China started with low level labor intensive manufacturing which most advanced or developed nations were willingly to transfer for profit and/or to get cheap goods in return. Then China, like all market places on earth in the past history, offered her market place for technology products, from low, medium and high tech with the condition that China would benefit with technology infusion while the foreign firms could rip tremendous profits. The Chinese government might have a concerted plan coercing foreign companies to participate, but in reality no one was forced under a gunboat (thinking of the British forcing opium trade to China under her gunboat power). The foreign corporations voluntarily signed their cooperation ventures. Did they make money, sure they did. Did the Chinese learn from the transferred technology, yes they did with more innovation on her own. Hindsight to cry foul seems to be just sour grape attitude. As for invasion of intellectual property, it has been a sad history since industrial revolution. There was no shortage of stealing, copying and cheating on intellectual properties in all developed countries. China is a late comer and she like other developed nations will soon face the same problem as she has now become the biggest annual patent holder surpassing the U.S., Japan and Germany.
China certainly has the right to have her Manufacturer 2025 plan to upgrade her technologies. China has been shutoff from high tech participation when national security threat from China was a joke. But with 24 neighbors, a number of them technologically and militarily powerful, out of necessity she has to develop her own defense technology. She succeeded in nuclear power but she was the only country declaring that she would never use it first against anyone. She developed her space technology, not only the satellites, space shuttles even her own space station despite of being shut out from the world’s space-station research club. Yes, China has risen but she has done it with her people’s sweat, body and soul. Is China a threat to the world? Looking back in history, it is safe to bet that China might be the least threatening nation among the major powers in the world.Will China bring competition to the world? Yes, more likely to be beneficially and peacefully.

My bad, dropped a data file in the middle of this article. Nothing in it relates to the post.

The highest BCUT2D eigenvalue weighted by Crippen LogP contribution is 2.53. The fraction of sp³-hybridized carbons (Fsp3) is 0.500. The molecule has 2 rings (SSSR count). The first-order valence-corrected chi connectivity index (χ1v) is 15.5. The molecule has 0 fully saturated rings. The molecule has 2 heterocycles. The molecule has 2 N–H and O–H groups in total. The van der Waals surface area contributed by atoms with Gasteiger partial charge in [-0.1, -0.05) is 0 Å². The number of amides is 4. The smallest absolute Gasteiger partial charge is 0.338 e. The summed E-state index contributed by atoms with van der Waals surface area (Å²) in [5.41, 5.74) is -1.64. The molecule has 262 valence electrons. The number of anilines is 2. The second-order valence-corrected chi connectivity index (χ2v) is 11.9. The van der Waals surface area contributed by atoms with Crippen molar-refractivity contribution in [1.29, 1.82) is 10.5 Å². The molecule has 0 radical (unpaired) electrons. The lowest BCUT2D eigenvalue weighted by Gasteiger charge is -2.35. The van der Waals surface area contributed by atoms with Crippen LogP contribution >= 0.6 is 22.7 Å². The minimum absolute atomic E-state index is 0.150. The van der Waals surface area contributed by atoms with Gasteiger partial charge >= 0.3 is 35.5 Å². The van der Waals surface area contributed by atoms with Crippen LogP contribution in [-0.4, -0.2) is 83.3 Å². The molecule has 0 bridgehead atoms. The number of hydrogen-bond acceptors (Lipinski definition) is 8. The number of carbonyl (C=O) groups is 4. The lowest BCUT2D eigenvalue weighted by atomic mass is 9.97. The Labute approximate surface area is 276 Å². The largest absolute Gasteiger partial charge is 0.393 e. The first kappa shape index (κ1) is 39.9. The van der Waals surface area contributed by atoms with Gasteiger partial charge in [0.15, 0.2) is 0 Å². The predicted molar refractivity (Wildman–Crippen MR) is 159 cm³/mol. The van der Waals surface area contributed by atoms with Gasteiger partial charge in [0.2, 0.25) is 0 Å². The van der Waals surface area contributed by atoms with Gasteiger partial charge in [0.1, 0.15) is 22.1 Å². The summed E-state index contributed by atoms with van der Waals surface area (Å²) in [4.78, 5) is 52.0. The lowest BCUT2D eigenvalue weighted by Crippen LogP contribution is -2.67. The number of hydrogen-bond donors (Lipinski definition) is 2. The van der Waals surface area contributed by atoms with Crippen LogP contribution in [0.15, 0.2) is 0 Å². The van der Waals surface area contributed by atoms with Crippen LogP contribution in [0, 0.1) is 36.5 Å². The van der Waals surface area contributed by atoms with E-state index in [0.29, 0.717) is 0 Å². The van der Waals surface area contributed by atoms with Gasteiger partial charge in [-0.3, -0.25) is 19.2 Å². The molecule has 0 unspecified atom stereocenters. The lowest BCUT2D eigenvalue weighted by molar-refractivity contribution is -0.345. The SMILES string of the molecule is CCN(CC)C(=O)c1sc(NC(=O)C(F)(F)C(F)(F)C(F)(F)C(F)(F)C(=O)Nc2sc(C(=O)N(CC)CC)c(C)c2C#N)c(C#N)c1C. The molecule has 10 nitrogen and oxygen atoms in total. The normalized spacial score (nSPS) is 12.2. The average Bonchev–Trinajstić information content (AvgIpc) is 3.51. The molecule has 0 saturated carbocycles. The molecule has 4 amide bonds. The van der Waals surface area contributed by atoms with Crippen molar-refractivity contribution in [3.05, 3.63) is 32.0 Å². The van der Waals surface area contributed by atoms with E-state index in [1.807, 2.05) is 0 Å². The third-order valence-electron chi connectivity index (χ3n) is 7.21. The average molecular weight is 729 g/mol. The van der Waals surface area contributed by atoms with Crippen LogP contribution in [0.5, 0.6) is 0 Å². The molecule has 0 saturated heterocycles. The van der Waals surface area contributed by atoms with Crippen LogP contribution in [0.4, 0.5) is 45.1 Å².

Facing the ill-initiated trade war, China decided to stay firm to defend her rights. With the 90-day truce, China will likely agree to open up more her markets, modify her investment control process, enhance protection of intellectual properties in a gradual pace as she probably would without the trade war. In addition, China will purchase more substantial American products, perhaps slightly at the expense of other countries. But the sanction of selling high-tech products to China is most likely the obstacle for reaching a trade agreement. The US hi-tech sanction policy places China as a competitive enemy directly hindering her strategy of upgrading her industrial technology base to sustain her economic growth. Yet removing such sanction is the most effective means for reducing the US-China trade imbalance.
For example, an advanced hi-tech Jet plane is priced from $100-500 million, three hundred planes can value up to $150 billion. The US-China trade imbalance is only about $3000-4000 billion. Thus with China’s enormous purchasing power, reaching a trade balance between the two countries is an achievable goal. What about China will begin to make her own planes? Just like cars we could not stop the Japanese, Koreans, … we just have to move on and upward in this competitive world. So the key is to make Americans competitive like the Germans, Japanese and Chinese. Regarding IP protection, China also has her concern of outflow of her advanced technologies in the areas of high-speed rail, electric vehicle, robotics, renewable energy resources, transport and storage of energy, etc. So the positions of The U.S. and China on IP protection should quickly converge.
Regarding other structural changes related to trade, finance and investment, it would seem to be more productive for the U.S. and China to begin working together on WTO reform (rather than litigation against each other). China is very concerned with the stability and sustainability of her economic growth, so should the U.S. China will not entertain any drastic changes on her working economic system or any new idea without experimentation nor will she (and the rest of the world) give up current WTO easily. The U.S. should have understood China’s concerns and issues discussed above. Therefore, in the 90 days of negotiation, we may optimistically say that the U.S. and China can reach a trade agreement barring any gunboat attitude messing up the negotiation.